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Draper • They escape from the Utah State Prison using their pencils and pens.

For inmates, working on their art is a way to forget about being locked up for their crimes. It's a way they see the places and people they long for. It's a way to validate the changes they're trying to make, hoping that if they get to the outside they will never come back.

"It's black and white in here and color out there, " says Roy Gallegos, 47 who has been incarcerated 26 years for rape of a child and aggravated murder. "[Color] gives me a sense of belonging to society."

Once a week at the Utah State Prison in Draper, inmates volunteer to teach their peers how to develop their art skills. Not a penny of taxpayer money is spent on the inmate art classes, which have been offered for two years in the "C" block — better known as "Charlie Block" — at the Wasatch building.

In the two classes of about 10 students, there have been no fights between the various types of inmates, from sex offenders to murderers, which is rare, prison officials say.

"[Art] breaks those barriers," says Lt. Kent DeMill, who oversees the Charlie Block and gave the approval for the art classes. "We've had no problems at all."

'Do something good.' When Gallegos entered the prison in 1984, he sold about eight drawings a month to inmate gang members, who used them to create tattoos or give as gifts.

"It was survival," he says. "You have to have skills, hustles in order to get by."

But in the early 1990s, Gallegos said, he stopped drawing gang art — Aztec Indian images, prison scenes or sketches of women. He instead began to draw landscapes, using National Geographic magazine to envision an African safari; his art became a "gateway" for him.

"It would create the illusion that I was there" in whatever I was drawing, he says.

In summer 2008, Gallegos and fellow inmates Bret Lindeman and Jason Biggs sent DeMill their proposal to teach an art class and offer it to the other 65 inmates in Charlie Block — considered the "honors block" with the most privileges in the prison.

DeMill says prison officials' concerns included safety issues raised by the extra art supplies they would be allowed to use and keep in their cells. Still, DeMill says, it was obvious the inmates were "knowledgeable," were working together and knew what they wanted to do.

"When you get something like that in prison, you run with it," he says.

Gallegos and Lindeman teach two classes on Sundays, each with about eight inmates who must buy their own supplies. Inmates make 40 cents to $1 an hour. The two teach the men various drawing techniques and elements of design, using more colors and professional art supplies than the dozen or so arts and crafts items available in the commissary.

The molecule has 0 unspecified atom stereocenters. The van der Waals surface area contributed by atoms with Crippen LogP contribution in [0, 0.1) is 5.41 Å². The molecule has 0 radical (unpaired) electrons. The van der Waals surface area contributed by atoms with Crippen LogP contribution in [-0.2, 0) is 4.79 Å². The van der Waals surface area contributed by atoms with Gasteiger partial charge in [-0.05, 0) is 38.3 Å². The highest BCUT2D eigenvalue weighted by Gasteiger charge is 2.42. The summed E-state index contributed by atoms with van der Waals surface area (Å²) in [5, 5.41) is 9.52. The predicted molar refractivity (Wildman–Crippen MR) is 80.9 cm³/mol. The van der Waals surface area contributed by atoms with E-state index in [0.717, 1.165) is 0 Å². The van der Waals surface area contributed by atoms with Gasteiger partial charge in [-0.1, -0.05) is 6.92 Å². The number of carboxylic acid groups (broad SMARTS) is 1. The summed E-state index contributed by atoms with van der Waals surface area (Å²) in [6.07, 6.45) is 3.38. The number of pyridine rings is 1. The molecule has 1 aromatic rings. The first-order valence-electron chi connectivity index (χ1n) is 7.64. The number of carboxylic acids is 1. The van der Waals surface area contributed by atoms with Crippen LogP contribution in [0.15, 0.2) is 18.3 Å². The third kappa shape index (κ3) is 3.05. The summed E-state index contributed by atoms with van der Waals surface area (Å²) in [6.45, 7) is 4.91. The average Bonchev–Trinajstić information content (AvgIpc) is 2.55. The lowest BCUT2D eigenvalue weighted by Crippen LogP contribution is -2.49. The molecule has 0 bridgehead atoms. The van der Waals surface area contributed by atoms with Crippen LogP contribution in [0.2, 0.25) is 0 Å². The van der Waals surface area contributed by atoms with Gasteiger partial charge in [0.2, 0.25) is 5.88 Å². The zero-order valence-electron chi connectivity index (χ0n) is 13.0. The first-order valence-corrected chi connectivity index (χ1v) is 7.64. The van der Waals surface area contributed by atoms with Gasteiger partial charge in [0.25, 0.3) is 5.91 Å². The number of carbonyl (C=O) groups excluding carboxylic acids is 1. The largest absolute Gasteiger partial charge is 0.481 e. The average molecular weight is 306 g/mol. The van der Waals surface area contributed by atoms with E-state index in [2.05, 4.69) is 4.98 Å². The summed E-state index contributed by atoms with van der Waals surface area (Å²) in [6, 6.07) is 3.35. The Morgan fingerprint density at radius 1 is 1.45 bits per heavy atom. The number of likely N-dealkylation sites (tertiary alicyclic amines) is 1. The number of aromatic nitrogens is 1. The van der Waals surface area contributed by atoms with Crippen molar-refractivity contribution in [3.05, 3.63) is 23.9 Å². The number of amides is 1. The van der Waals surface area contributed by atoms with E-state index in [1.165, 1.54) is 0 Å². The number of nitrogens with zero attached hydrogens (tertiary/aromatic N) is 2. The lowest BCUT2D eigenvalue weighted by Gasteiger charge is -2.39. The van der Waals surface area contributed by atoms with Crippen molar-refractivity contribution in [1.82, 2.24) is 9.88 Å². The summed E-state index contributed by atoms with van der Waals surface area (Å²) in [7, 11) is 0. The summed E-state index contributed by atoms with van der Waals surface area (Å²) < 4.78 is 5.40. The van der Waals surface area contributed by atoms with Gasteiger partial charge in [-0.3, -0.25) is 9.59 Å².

The success of the art classes stems from Gallegos' and Lindeman's dedication, the cooperation of the inmates and the limited number of inmates on the block, officials say. The art class is a way for them to work on a skill, gain self-worth, help their peers, and, most importantly, express themselves, prison officials say.

"They start seeing they can do something good," says Michael Ryan, an 11-year officer who oversees the programming in Wasatch. "It gives them something to be proud of."

Lindeman, 35, convicted of first-degree murder for the stabbing death of his ex-wife and scheduled for a parole hearing in 2024, says focusing on art since he entered prison almost 10 years ago has kept him out of trouble.

Drawing for sometimes up to five hours a day helps him "zone out from the rest of the world." He's also grateful he has the opportunity to teach other inmates about his passion.

"There's no excuse for what I did," Lindeman says. "I'm trying to do something positive out of something negative."

The power of art. William "Buzz" Alexander is a University of Michigan professor nationally recognized for the Prison Creative Arts Project he launched in his state's 40-some prisons 20 years ago. He contends art can change inmates' lives — and the lives of the next generation.

The empowerment inmates gain from developing their self-esteem and education through art projects can make them better parents, he says. In his new book, "Is William Martinez not our brother?" slated for publication this month, Alexander argues art programs are necessary in prisons.

"Their situation improves because of what they're doing," he says.

It's hard to track the impact of the art project on the inmate recidivism rate in Michigan, he says, but it has clearly helped with disciplinary problems. The average number of disciplinary tickets in inmate files is about 17; it's just one if the inmate is participating in the project.